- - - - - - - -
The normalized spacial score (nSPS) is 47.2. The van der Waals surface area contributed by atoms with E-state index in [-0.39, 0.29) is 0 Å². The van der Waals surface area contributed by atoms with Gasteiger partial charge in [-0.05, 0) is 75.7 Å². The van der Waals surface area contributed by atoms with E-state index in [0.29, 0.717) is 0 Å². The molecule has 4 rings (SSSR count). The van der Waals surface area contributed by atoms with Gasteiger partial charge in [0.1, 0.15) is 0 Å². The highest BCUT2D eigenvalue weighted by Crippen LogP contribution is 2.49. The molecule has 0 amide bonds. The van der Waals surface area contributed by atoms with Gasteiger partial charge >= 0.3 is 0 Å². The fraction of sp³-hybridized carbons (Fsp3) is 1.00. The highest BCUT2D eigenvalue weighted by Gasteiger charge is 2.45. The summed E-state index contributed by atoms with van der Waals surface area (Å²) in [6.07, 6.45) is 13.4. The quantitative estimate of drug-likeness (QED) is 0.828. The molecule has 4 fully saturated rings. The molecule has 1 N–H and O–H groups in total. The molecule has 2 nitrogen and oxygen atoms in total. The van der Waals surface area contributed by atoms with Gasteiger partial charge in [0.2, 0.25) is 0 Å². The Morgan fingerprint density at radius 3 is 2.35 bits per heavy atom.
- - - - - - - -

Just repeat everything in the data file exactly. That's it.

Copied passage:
The normalized spacial score (nSPS) is 47.2. The van der Waals surface area contributed by atoms with E-state index in [-0.39, 0.29) is 0 Å². The van der Waals surface area contributed by atoms with Gasteiger partial charge in [-0.05, 0) is 75.7 Å². The van der Waals surface area contributed by atoms with E-state index in [0.29, 0.717) is 0 Å². The molecule has 4 rings (SSSR count). The van der Waals surface area contributed by atoms with Gasteiger partial charge in [0.1, 0.15) is 0 Å². The highest BCUT2D eigenvalue weighted by Crippen LogP contribution is 2.49. The molecule has 0 amide bonds. The van der Waals surface area contributed by atoms with Gasteiger partial charge >= 0.3 is 0 Å². The fraction of sp³-hybridized carbons (Fsp3) is 1.00. The highest BCUT2D eigenvalue weighted by Gasteiger charge is 2.45. The summed E-state index contributed by atoms with van der Waals surface area (Å²) in [6.07, 6.45) is 13.4. The quantitative estimate of drug-likeness (QED) is 0.828. The molecule has 4 fully saturated rings. The molecule has 1 N–H and O–H groups in total. The molecule has 2 nitrogen and oxygen atoms in total. The van der Waals surface area contributed by atoms with Gasteiger partial charge in [0.2, 0.25) is 0 Å². The Morgan fingerprint density at radius 3 is 2.35 bits per heavy atom.